Willy Porges has done what Ben did weeks ago and shaken up the archetype on his own with this amazing-looking version of Abzan Blue. Oath of Nissa is an interesting inclusion in this deck since it’s able to help fix the mana, find the powerful threats, and even give you a higher chance of playing an on-curve Gideon, Ally of Zendikar. The sacrifice for playing this “green Ponder” isn’t even a big one, since the two-drops that Abzan normally plays aren’t even that great to begin with. This inclusion of fixing and lack of more early game does make this deck slightly slower than before, but that’s where Reflector Mage comes in.
Oddly enough, Abzan is a perfect home for the newest “Man-O’-War.” Gideon, Ally of Zendikar loves coming down with little risk of dying, but that was often difficult to do in this format if an opponent had a creature on the board before Anafenza, the Foremost came down and abruptly died. Reflector Mage fixes all of that by bouncing whatever the freshest creature is on the opponent’s board and then tag-teaming with the Ally Token in defending the precious planeswalker.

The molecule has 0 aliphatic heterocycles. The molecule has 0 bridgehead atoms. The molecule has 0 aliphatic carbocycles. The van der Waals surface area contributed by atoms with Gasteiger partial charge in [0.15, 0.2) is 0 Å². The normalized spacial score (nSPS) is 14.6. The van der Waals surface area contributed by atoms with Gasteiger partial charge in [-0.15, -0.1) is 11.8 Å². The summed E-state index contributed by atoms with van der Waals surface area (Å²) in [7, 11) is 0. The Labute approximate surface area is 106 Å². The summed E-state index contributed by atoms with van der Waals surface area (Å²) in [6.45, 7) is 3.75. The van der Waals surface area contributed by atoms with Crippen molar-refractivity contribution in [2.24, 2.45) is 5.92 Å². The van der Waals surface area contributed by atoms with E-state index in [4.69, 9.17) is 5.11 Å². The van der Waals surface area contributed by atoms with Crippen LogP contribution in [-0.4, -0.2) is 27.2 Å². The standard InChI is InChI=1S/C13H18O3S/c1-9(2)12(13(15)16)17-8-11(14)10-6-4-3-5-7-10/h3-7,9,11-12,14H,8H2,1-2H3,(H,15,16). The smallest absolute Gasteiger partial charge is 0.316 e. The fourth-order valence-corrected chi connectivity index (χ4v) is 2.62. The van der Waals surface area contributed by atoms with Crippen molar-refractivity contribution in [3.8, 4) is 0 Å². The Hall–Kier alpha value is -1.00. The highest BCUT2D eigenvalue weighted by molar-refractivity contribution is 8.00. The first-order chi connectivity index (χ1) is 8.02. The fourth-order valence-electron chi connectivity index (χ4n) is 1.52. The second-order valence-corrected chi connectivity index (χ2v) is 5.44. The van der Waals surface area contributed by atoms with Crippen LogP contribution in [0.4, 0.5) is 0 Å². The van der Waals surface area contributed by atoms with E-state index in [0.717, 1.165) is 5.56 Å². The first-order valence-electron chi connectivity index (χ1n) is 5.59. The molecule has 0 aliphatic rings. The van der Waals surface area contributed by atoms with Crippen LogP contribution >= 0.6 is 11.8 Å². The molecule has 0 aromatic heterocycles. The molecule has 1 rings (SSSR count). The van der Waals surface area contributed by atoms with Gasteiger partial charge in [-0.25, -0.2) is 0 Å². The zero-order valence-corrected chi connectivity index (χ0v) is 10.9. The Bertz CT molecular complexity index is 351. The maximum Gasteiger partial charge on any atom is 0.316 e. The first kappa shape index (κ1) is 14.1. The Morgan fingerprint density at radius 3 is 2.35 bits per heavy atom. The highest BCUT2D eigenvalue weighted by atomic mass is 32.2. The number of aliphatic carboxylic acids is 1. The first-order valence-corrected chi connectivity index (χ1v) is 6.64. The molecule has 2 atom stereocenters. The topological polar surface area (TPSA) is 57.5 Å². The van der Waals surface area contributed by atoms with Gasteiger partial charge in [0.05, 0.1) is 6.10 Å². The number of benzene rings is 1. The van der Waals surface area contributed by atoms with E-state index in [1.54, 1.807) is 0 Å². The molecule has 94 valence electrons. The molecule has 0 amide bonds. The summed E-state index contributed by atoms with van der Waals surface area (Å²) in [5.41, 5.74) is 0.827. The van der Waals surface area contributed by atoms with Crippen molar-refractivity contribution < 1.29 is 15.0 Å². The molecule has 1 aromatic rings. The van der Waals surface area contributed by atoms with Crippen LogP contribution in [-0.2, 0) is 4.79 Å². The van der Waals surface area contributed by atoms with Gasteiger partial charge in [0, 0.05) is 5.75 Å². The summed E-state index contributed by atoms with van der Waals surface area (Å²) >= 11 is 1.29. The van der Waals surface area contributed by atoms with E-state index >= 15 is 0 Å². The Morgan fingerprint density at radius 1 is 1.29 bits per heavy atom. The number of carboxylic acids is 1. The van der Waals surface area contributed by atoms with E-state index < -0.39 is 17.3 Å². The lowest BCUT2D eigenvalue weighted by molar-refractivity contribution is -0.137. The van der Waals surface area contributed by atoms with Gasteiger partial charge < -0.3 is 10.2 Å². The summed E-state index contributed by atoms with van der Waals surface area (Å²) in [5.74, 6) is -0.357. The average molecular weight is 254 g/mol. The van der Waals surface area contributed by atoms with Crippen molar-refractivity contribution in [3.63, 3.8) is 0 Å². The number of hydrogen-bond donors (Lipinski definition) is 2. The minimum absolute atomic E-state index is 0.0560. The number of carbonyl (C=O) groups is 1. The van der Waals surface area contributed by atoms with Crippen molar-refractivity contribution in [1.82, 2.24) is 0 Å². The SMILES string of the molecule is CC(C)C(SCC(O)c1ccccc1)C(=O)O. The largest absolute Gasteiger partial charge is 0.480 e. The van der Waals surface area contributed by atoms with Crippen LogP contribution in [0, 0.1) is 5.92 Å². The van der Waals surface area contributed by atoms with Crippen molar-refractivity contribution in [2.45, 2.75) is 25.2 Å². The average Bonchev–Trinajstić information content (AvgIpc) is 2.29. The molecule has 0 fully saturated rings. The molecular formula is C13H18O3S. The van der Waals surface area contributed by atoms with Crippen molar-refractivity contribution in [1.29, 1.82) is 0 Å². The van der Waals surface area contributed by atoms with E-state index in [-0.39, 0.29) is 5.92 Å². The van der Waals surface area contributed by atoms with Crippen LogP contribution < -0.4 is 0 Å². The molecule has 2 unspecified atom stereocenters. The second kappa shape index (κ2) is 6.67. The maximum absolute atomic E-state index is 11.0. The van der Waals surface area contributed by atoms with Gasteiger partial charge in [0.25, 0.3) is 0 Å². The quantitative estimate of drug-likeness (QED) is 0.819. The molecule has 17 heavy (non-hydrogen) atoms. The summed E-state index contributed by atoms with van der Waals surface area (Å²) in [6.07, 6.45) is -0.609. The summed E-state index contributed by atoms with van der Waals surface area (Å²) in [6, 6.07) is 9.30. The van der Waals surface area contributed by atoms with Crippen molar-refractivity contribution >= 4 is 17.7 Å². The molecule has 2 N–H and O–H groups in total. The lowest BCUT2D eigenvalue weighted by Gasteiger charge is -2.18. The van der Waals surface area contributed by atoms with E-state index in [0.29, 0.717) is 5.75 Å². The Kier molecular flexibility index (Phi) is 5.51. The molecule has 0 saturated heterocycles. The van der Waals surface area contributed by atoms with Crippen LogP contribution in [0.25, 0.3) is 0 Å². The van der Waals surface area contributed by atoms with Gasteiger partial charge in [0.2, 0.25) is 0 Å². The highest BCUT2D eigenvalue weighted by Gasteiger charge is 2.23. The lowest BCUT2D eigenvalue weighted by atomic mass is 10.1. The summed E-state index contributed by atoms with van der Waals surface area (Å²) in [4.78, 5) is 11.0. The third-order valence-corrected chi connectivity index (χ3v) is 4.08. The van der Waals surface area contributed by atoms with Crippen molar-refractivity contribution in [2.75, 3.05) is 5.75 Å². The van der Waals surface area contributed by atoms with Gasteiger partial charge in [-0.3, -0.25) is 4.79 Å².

On the play this combo becomes much more deadly since our opponent might not even have a castable creature on the next turn thanks to how removal-dense each deck has to be. I expect Reflector Mage and Gideon, Ally of Zendikar will become good new friends that most of us will become quite tired of over the coming months. Especially if their working relationship involves Siege Rhino and company…
Outside of Abzan Company, this version of Abzan Blue was one of the only new and unique strategies in the event. Willy Porges was onto something with his take on the deck and I expect a high number of Abzan decks moving forward to be adopting this sort of strategy. I predict this deck to be a dominating force at #SCGCOL this weekend and might have played it myself if I were going. Who knows, this deck looks so sweet that you might end up seeing me at this event even with the Pro Tour coming up in such a short amount of time.